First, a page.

SCHOTT solutions no. 2/2011 > Solar Technology

Model projects on climate protection in Nairobi, Kenya: 1) The unep headquarters with a solar roof. Photo: Energiebau/Marieantoinetta Peru

Development Opportunity for Africa

The German Solar Academy Nairobi is looking to recruit local experts to plan and install high-quality photovoltaic systems.

Christine Fuhr

”Photovoltaics is not a privilege of the rich,” explains Achim Steiner, the Director of the United Nations Environmental Program (UNEP), during the official opening of the unep headquarters, the first energy-neutral office building in Africa, located in the Kenyan capital of Nairobi. Its photovoltaic system with 4,000 solar modules produces more energy than the 1,200 employees need and saves more than 420,000 kilograms of CO₂ each year. Its emission-free solar technology is ’made in Germany’. The international photovoltaic system supplier ­”Energiebau” from Cologne received this order from the environment program of the United Nations in mid-2010 and realized the project as a general contractor using modules from SCHOTT Solar and inverters from SMA Solar Technology AG. For Steiner, this lighthouse project in Kenya demonstrates an approach for the future that shows that the age of photovoltaics has come and with it the prospect of supplying the population in Kenya with energy.
2) The ”German Solar Academy Nairobi” that offers training courses for ­specialized local workers from Kenya, Tanzania and Rwanda. Photo: Energiebau/SCHOTT/A. Baasner
Energy is in short supply and quite expensive in East Africa. Droughts and natural catastrophes repeatedly threaten the energy supply that is mainly based on water, heat and natural gas. The aftermaths are energy shortages, energy rationing and higher energy prices on the one hand and overload due to a lack of power grids on the other. The consequences have an effect on all segments of society by slowing down economic growth and social welfare and negatively affecting the climate and the environment.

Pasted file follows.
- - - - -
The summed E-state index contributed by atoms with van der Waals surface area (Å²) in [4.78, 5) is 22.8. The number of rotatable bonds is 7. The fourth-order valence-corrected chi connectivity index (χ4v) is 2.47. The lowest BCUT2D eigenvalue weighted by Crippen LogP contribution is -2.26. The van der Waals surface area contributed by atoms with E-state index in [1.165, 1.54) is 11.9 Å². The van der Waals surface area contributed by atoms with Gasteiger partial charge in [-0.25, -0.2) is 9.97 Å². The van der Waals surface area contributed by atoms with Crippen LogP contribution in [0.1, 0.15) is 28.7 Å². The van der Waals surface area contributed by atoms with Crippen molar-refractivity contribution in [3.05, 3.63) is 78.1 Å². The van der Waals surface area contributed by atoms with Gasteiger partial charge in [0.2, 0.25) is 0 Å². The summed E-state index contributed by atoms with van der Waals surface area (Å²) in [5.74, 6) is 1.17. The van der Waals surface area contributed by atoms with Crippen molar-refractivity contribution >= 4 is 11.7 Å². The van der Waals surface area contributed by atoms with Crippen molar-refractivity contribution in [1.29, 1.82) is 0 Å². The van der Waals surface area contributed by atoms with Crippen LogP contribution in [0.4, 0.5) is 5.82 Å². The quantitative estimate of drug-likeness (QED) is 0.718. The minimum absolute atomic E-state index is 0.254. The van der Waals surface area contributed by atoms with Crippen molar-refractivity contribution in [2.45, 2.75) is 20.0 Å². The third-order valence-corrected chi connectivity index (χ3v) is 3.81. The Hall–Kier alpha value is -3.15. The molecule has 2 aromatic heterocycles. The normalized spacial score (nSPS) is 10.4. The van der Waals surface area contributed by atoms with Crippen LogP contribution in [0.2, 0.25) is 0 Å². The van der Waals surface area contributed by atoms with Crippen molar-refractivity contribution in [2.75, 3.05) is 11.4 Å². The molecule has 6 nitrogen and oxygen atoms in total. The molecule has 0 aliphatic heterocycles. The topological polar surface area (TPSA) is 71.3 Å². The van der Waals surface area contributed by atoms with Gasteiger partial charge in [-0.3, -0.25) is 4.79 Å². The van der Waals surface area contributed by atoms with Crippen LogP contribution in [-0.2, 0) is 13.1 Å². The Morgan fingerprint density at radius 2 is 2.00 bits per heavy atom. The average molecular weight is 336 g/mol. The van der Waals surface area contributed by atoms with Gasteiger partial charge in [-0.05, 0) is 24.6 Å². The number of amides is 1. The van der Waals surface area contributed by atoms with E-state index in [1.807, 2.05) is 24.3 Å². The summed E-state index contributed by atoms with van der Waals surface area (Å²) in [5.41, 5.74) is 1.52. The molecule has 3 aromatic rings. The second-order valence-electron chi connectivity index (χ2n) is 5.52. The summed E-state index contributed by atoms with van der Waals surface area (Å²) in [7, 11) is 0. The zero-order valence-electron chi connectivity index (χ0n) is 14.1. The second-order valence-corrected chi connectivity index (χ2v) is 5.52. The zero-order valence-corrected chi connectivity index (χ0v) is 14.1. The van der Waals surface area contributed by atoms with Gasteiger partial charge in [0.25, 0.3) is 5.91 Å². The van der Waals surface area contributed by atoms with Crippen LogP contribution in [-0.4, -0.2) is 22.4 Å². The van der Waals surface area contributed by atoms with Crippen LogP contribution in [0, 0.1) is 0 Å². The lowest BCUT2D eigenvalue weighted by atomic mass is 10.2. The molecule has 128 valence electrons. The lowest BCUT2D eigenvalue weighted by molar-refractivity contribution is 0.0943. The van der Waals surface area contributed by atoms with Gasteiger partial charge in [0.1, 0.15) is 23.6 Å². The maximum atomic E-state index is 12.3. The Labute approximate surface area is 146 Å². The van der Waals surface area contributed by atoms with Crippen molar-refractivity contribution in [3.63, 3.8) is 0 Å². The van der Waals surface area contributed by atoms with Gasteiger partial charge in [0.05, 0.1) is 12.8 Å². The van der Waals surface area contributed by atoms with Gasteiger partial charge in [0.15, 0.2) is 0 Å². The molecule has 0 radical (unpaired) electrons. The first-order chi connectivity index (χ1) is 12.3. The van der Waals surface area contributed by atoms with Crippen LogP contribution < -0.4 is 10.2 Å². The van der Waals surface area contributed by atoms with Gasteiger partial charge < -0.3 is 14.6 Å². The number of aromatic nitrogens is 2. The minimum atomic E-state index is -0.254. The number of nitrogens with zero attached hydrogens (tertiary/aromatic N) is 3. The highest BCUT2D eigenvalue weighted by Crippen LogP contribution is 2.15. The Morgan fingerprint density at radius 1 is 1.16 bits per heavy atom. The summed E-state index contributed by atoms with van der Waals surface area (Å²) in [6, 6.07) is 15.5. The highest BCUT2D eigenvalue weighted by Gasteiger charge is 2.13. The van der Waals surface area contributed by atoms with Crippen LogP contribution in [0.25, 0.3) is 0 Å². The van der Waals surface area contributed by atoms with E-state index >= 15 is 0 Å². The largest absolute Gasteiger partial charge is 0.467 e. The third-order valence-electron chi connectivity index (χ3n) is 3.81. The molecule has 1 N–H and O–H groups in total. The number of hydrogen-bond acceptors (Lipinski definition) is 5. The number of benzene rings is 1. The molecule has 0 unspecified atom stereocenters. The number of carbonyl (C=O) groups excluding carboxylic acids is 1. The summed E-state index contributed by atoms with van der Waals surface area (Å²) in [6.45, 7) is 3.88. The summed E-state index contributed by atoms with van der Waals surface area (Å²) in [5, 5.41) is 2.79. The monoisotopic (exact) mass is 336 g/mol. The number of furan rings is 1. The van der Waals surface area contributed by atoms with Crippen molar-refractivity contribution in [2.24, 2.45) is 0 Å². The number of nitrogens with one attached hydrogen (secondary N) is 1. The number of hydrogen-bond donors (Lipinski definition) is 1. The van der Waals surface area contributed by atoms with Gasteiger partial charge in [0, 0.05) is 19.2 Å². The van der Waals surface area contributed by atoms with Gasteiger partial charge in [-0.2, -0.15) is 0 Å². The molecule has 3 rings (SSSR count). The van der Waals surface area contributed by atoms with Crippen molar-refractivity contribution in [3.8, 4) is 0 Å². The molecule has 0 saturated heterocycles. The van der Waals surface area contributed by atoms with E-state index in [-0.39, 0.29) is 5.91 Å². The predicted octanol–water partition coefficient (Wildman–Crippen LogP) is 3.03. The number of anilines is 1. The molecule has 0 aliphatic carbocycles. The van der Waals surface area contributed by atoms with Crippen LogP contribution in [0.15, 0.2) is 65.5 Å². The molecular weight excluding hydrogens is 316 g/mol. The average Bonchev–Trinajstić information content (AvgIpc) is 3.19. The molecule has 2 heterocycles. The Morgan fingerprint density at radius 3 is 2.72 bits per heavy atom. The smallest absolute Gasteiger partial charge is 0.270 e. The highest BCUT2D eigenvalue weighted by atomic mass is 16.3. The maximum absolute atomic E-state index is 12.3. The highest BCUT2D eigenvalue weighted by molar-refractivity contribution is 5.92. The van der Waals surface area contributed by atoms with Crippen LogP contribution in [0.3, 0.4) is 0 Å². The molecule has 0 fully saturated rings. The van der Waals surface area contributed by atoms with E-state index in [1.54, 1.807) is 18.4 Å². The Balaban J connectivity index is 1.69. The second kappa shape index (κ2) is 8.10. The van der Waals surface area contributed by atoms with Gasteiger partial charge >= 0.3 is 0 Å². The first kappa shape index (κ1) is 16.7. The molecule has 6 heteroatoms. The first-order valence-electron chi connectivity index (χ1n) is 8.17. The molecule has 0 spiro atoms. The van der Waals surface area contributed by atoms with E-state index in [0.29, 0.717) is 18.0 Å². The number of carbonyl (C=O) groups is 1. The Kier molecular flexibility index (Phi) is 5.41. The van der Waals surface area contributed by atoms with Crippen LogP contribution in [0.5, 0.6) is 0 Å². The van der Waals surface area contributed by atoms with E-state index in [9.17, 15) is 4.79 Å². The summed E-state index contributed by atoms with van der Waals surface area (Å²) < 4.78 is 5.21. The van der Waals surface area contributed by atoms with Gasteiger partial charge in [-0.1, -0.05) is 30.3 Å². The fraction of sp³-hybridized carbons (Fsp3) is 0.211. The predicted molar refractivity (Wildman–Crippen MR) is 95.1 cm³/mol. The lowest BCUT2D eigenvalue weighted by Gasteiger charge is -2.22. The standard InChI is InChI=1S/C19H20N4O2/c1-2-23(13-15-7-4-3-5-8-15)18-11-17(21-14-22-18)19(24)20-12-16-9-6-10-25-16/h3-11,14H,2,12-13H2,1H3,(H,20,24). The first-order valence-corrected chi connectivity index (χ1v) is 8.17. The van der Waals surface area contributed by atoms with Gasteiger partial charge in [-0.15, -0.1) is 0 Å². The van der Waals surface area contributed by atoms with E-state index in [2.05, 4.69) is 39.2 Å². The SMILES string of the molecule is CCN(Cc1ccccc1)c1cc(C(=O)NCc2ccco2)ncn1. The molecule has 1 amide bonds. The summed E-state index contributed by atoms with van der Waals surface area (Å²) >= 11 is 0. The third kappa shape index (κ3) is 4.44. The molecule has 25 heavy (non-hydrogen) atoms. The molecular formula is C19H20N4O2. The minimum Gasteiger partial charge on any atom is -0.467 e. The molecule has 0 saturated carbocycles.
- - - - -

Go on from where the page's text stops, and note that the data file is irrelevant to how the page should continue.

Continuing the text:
Electricity from solar energy, on the other hand, could represent a long-term, environmentally and climate friendly, but also economically beneficial alternative for East African nations. The conditions in Africa are ideal: the solar intensity of the sun is almost twice as high as in Central Europe with more than 5 kilowatt hours per square meter and day. In addition, the global market prices for PV have dropped significantly and this, in turn, helps make Africa even more competitive. According to the giz (Deutsche Gesellschaft für Internationale Zusammenarbeit), ‘grid parity’ will soon be reached in many countries of East Africa, which means that the electricity from PV will cost the same as electricity from the grids. Furthermore, non-connected, self-sufficient photovoltaic systems for use in households are already competitive.

Lack of knowledge of the potential

East African governments have only limited experience with technical implementation, financing options and the realization of larger PV projects. Solar energy is often seen as a niche product for single households in rural regions. Many people who live outside the growing metropolises, around 80 percent of the population in Kenya, have no access to the power grids. Solar home installations represent an alternative to generators that run on expensive diesel. Lack of knowledge thus prevents successful implementation of this technology on a broader scale. Poor political and regulatory conditions contribute to the fact that there are almost no incentives for private investors to invest in medium or large size solar systems.
Huge demand: participants in the training courses learn how to plan, install, operate and perform maintenance on PV systems. Photo: Energiebau/ SCHOTT/A. Baasner